Individual study: Willow planting success as influenced by site factors and cattle grazing in northeastern California
Conroy S.D. & Svejcar T.J. (1991) Willow planting success as influenced by site factors and cattle grazing in northeastern California. Journal of Range Management, 44, 59-63
This study is summarised as evidence for the intervention(s) shown on the right. The icon shows which synopsis it is relevant to.
Other biodiversity: Restore habitat along watercourses
A replicated study in 1987–1988 in three riparian meadows in the northern Sierra Nevada, California, USA, found that Geyer willow Salix geyeriana cuttings planted on the stream bottom had a higher survival rate than those planted in the streambank or terrace. Plants: Out of 2,700 cuttings, 32% survived in 1987 and 26% survived in 1988. Implementation options: Willow cuttings planted on the stream bottom had a higher survival rate (82%), compared to those planted on the streambank (34%) or the stream terrace (3%). Methods: Geyer willow cuttings were planted (30 cm depth, in May 1987) in three locations (stream bottom, streambank, and stream terrace). At each site, cuttings (over two years old; diameter: 10.5 mm; length: 42.3 cm) were planted along thirty transects perpendicular to the stream, crossing the stream, and extending 10 m from the top of both banks. Survival was measured in September 1987 and 1988.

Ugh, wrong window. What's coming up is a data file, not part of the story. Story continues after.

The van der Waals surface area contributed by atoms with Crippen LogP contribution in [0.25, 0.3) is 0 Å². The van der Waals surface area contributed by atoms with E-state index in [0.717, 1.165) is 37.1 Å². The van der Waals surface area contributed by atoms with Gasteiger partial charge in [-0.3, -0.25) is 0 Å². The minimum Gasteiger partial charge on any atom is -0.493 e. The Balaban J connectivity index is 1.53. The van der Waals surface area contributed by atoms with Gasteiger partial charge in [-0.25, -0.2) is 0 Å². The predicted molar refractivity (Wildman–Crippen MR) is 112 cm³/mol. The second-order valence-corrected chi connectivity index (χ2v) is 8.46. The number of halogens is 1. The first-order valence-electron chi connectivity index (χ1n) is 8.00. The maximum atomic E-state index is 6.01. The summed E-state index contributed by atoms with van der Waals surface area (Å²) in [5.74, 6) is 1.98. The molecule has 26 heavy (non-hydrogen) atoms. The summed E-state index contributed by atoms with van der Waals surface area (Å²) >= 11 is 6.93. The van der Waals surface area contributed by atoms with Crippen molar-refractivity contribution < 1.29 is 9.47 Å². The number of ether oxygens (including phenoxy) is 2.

Other biodiversity: Exclude grazers
A replicated, randomized, controlled study in 1987–1988 in pastures along three creeks in the northern Sierra Nevada, California, USA, found that Geyer willow Salix geyeriana plantings had similar survival rates in pastures without or with cattle, but fewer were grazed in pastures without cattle. Plants: Similar percentages survived in pastures without or with cattle (33% vs 18–26%), but fewer were grazed in pastures without cattle (0.2 vs 0.7–1). Methods: The cuttings (over two-years old, 10.5 mm diameter, 42.3 cm length) were planted (30 cm depth) along three creeks (Cow, Freeman, and Big Grizzly), on thirty transects (3 m apart) across each creek and extending 10 m from the top of each bank, in May 1987 (300 plantings/creek). Along each creek, three pastures were fenced: one pasture was ungrazed by cattle, one was grazed early (1987: 22 June–7 August; 1988: 21 June–1 July) and one was grazed late (1997: 4 August–23 September; 1988: 18 August–31 August). The cuttings were measured in September 1987 and 1988.